The Efficiency of Freight Railroads

One of the primary advantages of rail freight is its efficiency in transporting large volumes of goods in a single trip. Railroads boast substantial carrying capacity, capable of moving considerable amounts of freight. One railcar usually carries four times the amount of freight as a truck would. By transporting goods in bulk, rail freight reduces congestion on highways, alleviating strain on road infrastructure and minimizing traffic congestion.

Moreover, rail freight offers better fuel efficiency. Trains can transport a ton of freight much farther on a gallon of fuel compared to trucks. It is estimated that trains can move 470 ton-miles per gallon of fuel, while trucks only move 145 ton-miles per gallon of fuel. This fuel efficiency not only translates to cost savings for businesses but also contributes to environmental sustainability by reducing carbon emissions. Rail freight plays a vital role in lowering the carbon footprint of the transportation sector, making it an attractive option for businesses striving for greener practices.

Rail Freight Infrastructure

North America boasts an extensive rail network that forms the backbone of its freight transportation system. Much of this network is private property that is maintained by private organizations, generally requiring little to no  public investment. Major rail corridors span across the continent, connecting key regions and facilitating the movement of goods. From the Pacific Northwest to the Gulf Coast, and from the Great Lakes to the Mexican border, railroads provide a comprehensive network that reaches various industries and markets. Intermodal terminals are key freight hubs that further enhance the efficiency of rail freight. Intermodal is the sector of rail business that was built to directly compete with trucks on speed to delivery.

Intermodal facilities serve as vital transfer points where goods seamlessly transition between rail and other modes of transportation, such as ocean vessels and trucks. They enable the concept of inter- modal transportation, which means that freight can seamlessly move on different modes, including ocean, rail, and truck.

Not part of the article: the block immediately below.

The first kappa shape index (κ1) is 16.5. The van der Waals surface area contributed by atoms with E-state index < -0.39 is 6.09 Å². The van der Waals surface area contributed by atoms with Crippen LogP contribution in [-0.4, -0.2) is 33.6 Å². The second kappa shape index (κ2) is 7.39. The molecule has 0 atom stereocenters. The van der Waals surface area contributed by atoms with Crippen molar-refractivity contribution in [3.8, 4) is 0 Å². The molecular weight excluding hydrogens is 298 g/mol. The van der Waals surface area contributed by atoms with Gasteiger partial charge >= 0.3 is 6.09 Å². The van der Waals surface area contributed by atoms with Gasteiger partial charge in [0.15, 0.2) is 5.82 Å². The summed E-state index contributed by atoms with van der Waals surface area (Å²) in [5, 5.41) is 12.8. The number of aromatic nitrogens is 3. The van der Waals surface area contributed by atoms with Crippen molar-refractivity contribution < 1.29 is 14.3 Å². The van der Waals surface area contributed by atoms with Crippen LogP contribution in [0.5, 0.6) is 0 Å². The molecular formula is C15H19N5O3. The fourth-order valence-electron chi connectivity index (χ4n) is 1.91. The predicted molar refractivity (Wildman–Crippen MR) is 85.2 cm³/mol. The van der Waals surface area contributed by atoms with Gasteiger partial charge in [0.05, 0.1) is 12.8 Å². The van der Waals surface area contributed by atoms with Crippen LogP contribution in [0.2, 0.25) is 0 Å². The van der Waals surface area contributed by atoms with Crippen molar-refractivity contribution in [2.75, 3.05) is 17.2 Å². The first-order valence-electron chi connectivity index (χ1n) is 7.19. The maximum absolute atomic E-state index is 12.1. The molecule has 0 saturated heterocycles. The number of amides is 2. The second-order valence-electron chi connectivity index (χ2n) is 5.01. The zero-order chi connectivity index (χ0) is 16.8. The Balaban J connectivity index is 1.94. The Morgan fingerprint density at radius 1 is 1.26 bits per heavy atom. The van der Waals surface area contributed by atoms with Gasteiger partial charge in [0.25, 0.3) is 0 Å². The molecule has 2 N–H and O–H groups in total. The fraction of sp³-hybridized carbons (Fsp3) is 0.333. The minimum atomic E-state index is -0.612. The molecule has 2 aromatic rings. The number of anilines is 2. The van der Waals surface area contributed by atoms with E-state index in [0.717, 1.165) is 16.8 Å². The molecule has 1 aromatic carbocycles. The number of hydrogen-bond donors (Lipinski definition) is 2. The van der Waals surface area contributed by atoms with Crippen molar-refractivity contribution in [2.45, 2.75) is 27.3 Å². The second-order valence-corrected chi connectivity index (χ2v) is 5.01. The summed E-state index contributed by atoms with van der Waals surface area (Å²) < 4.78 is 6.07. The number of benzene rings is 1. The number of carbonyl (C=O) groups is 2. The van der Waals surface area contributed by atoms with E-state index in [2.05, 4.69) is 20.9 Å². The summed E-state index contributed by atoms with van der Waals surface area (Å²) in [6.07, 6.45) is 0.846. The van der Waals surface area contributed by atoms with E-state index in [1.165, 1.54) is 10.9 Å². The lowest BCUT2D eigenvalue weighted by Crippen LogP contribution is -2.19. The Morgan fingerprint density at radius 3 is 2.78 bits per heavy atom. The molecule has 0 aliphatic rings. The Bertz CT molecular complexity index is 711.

Investment in rail freight infrastructure is crucial to maintain and expand its capabilities to serve a growing economy and growing population. Upgrades to rail lines, terminals, and bridges, as well as investments in modern technology and equipment, enhance efficiency, safety, and capacity. Continued infrastructure development is essential to ensure rail freight remains a competitive and reliable option for businesses across the United States, Canada, Mexico, and beyond.

Key Industries Supported by Rail Freight

Rail freight serves as a lifeline for several industries, enabling the movement of essential commodities and contributing to economic growth. The transportation of coal, petroleum products, agricultural goods, building materials, and manufactured goods relies heavily on railroads.

Coal, a vital source of energy, heavily relies on rail freight for transportation. Railroads connect coal mines to power plants, ensuring a steady supply of this crucial resource. Similarly, petroleum products, such as oil and gas, are transported efficiently through rail freight, especially from production centers to refineries and distribution centers.

Agricultural goods, including grains, livestock, and fresh produce, greatly benefit from rail transportation. Railroads provide a cost-effective and reliable means to move agricultural products from farms and rural areas to processing facilities, ports, and urban centers. Rail freight supports the
agricultural sector's ability to meet domestic and international demand while reducing transportation costs.

Manufactured goods, ranging from automobiles to consumer electronics, also rely on rail freight to reach their destinations efficiently. Railroads offer secure and dependable transportation for large quantities of manufactured goods, contributing to the success of various industries and supply chains.